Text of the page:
Inland Revenue’s business transformation – are you keeping up?
In an increasingly digital world, it is no surprise that Inland Revenue has embarked on a multi-million dollar transformation of its technology and processes spanning several years. The project is being carried out in four stages and involves a lot more than just updating Inland Revenue’s computer system. The update of technology has been accompanied by tax policy changes, including the introduction of a new provisional tax method and real-time reporting of employment and investment income information.
The transformation kicked off with the Government committing to the project financially in 2015.
- Stage 1 of the transformation involved GST filing with taxpayers now able to file and pay GST online.
- Stage 2 saw the introduction of a new method of accounting for provisional tax – the accounting income method (AIM). This method makes use of accounting software that calculates provisional
tax based on the accounting results of the business. The idea is that provisional tax payments fluctuate in line with the person or entity’s financial performance through the year.
- Stage 3 of the transformation (April 2019) will see income tax and Working for Families migrated to the new system. It also coincides with the start of compulsory payday filing and new income
tax return filing procedures for individuals. This is perhaps the most crucial stage so far for Inland Revenue and taxpayers alike. From next month, the way in which PAYE information
is reported to Inland Revenue changes significantly so it is imperative to ensure systems or processes are in place to avoid penalties.
- Stage 4 will include the migration of KiwiSaver and student loans to the new system.
Traditionally, employee information has been filed with Inland Revenue on a monthly basis. This changes with the introduction of payday filing where employers are required to report employment income information to Inland Revenue when employees are paid (with some exceptions). The idea behind payday filing is to make PAYE reporting to Inland Revenue part of the payroll process rather than a separate activity that takes place after employees are paid. Payday filing is also intended to provide more real-time information to Inland Revenue to help with the administration of social policy schemes such as Working for Families,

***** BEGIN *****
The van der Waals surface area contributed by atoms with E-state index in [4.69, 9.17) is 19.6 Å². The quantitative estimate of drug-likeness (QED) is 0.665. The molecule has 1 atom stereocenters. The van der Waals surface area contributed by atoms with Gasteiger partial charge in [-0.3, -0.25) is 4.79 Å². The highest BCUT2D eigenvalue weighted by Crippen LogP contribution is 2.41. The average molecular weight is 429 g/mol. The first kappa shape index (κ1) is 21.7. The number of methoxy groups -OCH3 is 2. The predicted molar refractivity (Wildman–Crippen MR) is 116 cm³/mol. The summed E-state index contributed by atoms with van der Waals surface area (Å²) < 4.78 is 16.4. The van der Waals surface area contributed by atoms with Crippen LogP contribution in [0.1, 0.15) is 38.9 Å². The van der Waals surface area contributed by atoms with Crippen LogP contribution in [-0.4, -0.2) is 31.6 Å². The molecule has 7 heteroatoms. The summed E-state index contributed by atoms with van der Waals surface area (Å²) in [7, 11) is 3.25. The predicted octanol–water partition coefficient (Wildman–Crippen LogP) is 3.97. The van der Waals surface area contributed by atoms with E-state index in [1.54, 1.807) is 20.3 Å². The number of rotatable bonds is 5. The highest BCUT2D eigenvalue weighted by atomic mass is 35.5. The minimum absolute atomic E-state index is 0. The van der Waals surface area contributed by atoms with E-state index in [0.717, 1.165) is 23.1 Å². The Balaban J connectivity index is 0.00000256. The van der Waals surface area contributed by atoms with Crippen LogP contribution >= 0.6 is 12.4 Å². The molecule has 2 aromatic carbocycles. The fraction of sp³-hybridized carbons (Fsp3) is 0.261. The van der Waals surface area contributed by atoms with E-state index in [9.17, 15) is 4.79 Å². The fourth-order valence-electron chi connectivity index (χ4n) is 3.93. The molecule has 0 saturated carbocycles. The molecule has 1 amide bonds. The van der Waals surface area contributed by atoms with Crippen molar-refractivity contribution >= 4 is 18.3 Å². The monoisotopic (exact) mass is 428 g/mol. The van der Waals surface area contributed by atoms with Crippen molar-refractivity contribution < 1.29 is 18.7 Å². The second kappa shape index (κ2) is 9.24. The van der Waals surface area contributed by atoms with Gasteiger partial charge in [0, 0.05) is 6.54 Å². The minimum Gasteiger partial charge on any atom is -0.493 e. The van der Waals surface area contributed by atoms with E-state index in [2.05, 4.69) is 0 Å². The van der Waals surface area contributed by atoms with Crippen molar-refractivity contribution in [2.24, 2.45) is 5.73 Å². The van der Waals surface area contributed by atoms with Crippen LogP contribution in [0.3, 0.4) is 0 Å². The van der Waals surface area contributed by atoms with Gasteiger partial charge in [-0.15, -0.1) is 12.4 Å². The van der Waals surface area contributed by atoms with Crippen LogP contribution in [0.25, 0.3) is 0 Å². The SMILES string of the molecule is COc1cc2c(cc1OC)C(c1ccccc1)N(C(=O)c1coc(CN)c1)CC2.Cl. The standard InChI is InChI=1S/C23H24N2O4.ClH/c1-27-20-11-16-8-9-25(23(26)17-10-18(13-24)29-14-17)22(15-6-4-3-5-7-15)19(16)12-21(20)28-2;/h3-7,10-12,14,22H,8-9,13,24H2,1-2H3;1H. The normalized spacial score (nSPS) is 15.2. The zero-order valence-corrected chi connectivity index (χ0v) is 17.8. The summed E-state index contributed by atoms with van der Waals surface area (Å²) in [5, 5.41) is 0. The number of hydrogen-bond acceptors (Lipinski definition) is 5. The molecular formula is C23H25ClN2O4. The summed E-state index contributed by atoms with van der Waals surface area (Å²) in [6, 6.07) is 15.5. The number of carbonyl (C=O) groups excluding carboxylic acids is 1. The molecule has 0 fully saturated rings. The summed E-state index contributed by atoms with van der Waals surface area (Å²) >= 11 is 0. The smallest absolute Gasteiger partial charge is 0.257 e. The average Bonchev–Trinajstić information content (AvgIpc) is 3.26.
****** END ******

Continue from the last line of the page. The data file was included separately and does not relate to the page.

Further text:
child support and student loans.
For some employers, payday filing brings an increase in the frequency of filing returns. For example, if there are two pay cycles in a month, information will have to be reported twice a month, instead of once a month as was the case previously. While the use of software to file payroll returns with Inland Revenue may assist with the additional compliance work, it is important to note that the deadline for filing information is generally tighter under the new regime.
Income tax for individuals
Income tax return procedures are also set to face some pretty significant changes, and it is intended that most people (including salary and wage earners) will complete the filing and assessment process online.
Pending the passing of a bill currently before Parliament, it is intended that the year-end tax return process will be modernised for individuals. A pre-populated account will be made available to individuals, including those who may not have had any direct interaction with Inland Revenue in the past. The account will contain the income information that Inland Revenue holds for the individual (this will largely be employment and investment income information that has been provided to Inland Revenue throughout the year). Individuals will then be able to change or confirm the information that Inland Revenue holds in relation to their tax position. Although it is expected that most individuals will complete this process online, paper returns will still be available (at least initially).
If the information held is incomplete, individuals will be able to provide additional information such as deductible expenses and tax credit information to arrive at an accurate assessment. It is expected that the system will allow taxpayers to make changes during the year, and not just after year-end.
Importantly, the changes mean that where Inland Revenue is reasonably satisfied that the information in the pre-populated account is accurate and complete, it will calculate the refund or tax to pay. The individual will not need to do anything further unless the assessment is incorrect.
Claiming donations tax credits will also be modernised with taxpayers being able to submit donation receipts electronically rather than sending paper copies to Inland Revenue. This is a long-awaited change and will make claiming the donations tax credit much less of a headache.